Jack’s appearance beyond the grave gave Jo a surprising measure of relief. She’d been unprepared for the ceremony—Micah had simply suggested they “poke around”—and to
suddenly find herself standing before the above-ground grave of a boy not much older than her own had come as a shock. She’d stayed out of respect, not wanting to disrupt the proceedings, but it took some concentration to keep herself together. The day was growing hot, the sun creeping steadily overhead, and the insistent chanting seemed to magnify it. Micah told her it was the chant of “All Is Well,” used to correct mistakes.
“Oh come on,” she’d said, “So now you know Navajo?”
He’d shrugged. “It’s an unusual chant for a burial.”
Jo looked at the Mayor, who was looking up at a quick, yellow-headed bird flitting about over the crowd. Jesse had never liked her—one of the people in town she’d been unable to reach—and she was certain the woman’s impression hadn’t been helped by her decision to leave Jack. She’d always been protective of him, almost mothering, though they were nearly the same age. Jo had asked him about this a few times, but Jack had accused her of imagining things. They stood together now, almost touching, her sturdy frame seeming to tether his airy height to the earth.
After the child’s belongings had been burned, the Mayor left along with most of the people gathered, and Jo made her way to Jack, giving the mound of stones a wide berth. Jack’s back was turned; he was looking at the man who’d lost his son. The Aussie sat at the Indian’s feet, silent.
“That must be the dog I saw last night,” Jo said.
Jack turned around and searched her face. She felt suddenly embarrassed for pointing out something so pedestrian, so unnecessary. What if Jack had felt some connection with this burial, some awakening? The white flash of her own hand caught her attention, forcing it down to her feet.
“I told you Rockette knows better.”
She looked back up, thankful but disappointed. She nodded at the smoking pile of clothing and toys.
“Isn’t this terrible?”
When they’d moved into the house where Jack’s father had died, she’d done her best to clean the space up and, without throwing too much away, transform it into a place they could both call home. But Jack had been resistant. He’d hidden behind the practicality of using what remained, but with each thing he refused to let her remove, her conviction grew that his motivations weren’t entirely clear, even to himself. Still, it was only after she came upon a small box of childhood toys that their discussion had come to a head. It was something she thought they should keep—why throw away children’s toys?—while Jack, finally, had found something he wanted gone. He’d told her to bring them out to the incinerator, and when she’d resisted he’d grabbed the box, making to do it himself. Finally she agreed, then took the wooden box around back and hid it under the house. She still summoned this memory whenever feeling guilty about keeping Alex a secret.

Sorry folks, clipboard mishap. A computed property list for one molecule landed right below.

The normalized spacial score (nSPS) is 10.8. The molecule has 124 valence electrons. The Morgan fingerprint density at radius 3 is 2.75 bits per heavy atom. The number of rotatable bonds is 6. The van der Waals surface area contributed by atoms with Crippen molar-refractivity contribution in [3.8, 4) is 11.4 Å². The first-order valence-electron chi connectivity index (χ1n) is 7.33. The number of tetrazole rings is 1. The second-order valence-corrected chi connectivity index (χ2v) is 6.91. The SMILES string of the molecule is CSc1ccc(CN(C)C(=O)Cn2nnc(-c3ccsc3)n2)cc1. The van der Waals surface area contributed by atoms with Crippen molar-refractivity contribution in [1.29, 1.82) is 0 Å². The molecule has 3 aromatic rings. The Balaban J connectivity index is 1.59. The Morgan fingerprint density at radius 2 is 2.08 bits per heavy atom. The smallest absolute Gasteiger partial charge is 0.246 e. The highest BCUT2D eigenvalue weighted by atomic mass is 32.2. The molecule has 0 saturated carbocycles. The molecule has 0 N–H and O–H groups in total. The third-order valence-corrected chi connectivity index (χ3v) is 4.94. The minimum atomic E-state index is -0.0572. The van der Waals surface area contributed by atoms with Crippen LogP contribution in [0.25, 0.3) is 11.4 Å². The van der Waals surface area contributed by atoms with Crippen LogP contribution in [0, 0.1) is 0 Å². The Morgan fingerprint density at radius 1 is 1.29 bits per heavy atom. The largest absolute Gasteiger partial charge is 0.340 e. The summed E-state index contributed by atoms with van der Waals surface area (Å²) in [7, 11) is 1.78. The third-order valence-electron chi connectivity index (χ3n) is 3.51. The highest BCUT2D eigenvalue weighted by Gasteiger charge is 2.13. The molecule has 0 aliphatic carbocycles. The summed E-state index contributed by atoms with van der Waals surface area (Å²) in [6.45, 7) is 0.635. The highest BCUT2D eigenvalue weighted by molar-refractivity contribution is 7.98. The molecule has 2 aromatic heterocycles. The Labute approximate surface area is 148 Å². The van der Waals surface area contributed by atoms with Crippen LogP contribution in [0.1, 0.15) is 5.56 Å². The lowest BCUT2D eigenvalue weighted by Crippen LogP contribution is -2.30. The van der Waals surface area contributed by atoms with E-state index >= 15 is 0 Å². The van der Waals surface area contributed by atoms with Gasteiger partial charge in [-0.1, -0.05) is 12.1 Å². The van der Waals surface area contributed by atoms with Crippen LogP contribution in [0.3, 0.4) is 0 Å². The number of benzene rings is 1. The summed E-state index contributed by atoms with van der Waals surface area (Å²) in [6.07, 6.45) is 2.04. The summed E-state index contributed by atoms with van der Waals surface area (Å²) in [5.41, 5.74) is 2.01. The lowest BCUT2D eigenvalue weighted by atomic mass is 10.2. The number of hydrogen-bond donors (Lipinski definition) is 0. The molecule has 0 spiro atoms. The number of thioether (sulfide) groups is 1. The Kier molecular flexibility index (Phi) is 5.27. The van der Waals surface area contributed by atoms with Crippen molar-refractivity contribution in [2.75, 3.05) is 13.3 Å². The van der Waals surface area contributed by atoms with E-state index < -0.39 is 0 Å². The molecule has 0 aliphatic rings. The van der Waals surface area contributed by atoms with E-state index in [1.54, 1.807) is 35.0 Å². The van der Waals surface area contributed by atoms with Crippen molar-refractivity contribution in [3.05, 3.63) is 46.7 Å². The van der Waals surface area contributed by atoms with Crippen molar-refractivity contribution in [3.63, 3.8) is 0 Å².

“I think we’ve outstayed our welcome,” Micah said. He was looking around protectively, as though there were some sort of threat. Jo hoped there wasn’t, then hoped there was. She looked into Jack’s eyes and thought she saw, for a second, a flash of emotion.
“I’ll help you,” he said.
Jack turned around and started walking toward the road. After her astonishment subsided she began to call after him, but Micah grabbed her arm and told her to let him be.
“Don’t make him explain himself right now,” he said. “He needs to hold onto some kind of control.”
Jo thought about that. It was either incredibly intuitive or straight from a textbook. Still in shock, they watched Jack speak briefly to an Indian, then cross the road and wave to a man directing a cart into his driveway. It was Dex, an ex-Marine who lived north of Arivaca and made belt buckles out of found objects and old pieces of barbed wire. His cart was pulled by an old white horse, and was loaded high with his disassembled booth. It came to a stop for a minute while the two men spoke, then Jack leapt up beside Dex and, at a pace no quicker than a walk, the cart continued on down the drive. When Jo looked back at Micah, she saw that he was crying.
“Sorry,” he said, wiping his face, “I get emotional when a mission goes well. Come on, there’s someone we have to meet.”
They walked farther back from the road, through the encampment, and passed a young woman combing an older woman’s long gray hair with a bright red brush. She pulled it out and up, and the lower strands froze, spanning the dry air underneath like a cobweb. The young woman didn’t look at them, but the older one smiled. Jo wondered how many of the people in the camp were only here to support the believers. An operation this size required an infrastructure. She knew this from her days organizing in the slums of L.A. You needed everything a real community needs, just on a smaller scale.
Food must be cooked, clothes must be made and mended, medical attention has to be at the ready. And then there are the spiritual needs. The emotional needs.
A few hundred yards beyond the edge of camp they came to a small hill topped with small yellow flowers. They walked around the side, and Micah pointed to a tree with very little shade, its nearly bare branches stretching up into the sky like confused roots. It was the only thing there. When they reached it he took a seat, and motioned for Jo to join him.
“Now what?” Jo asked.
“Now we wait.”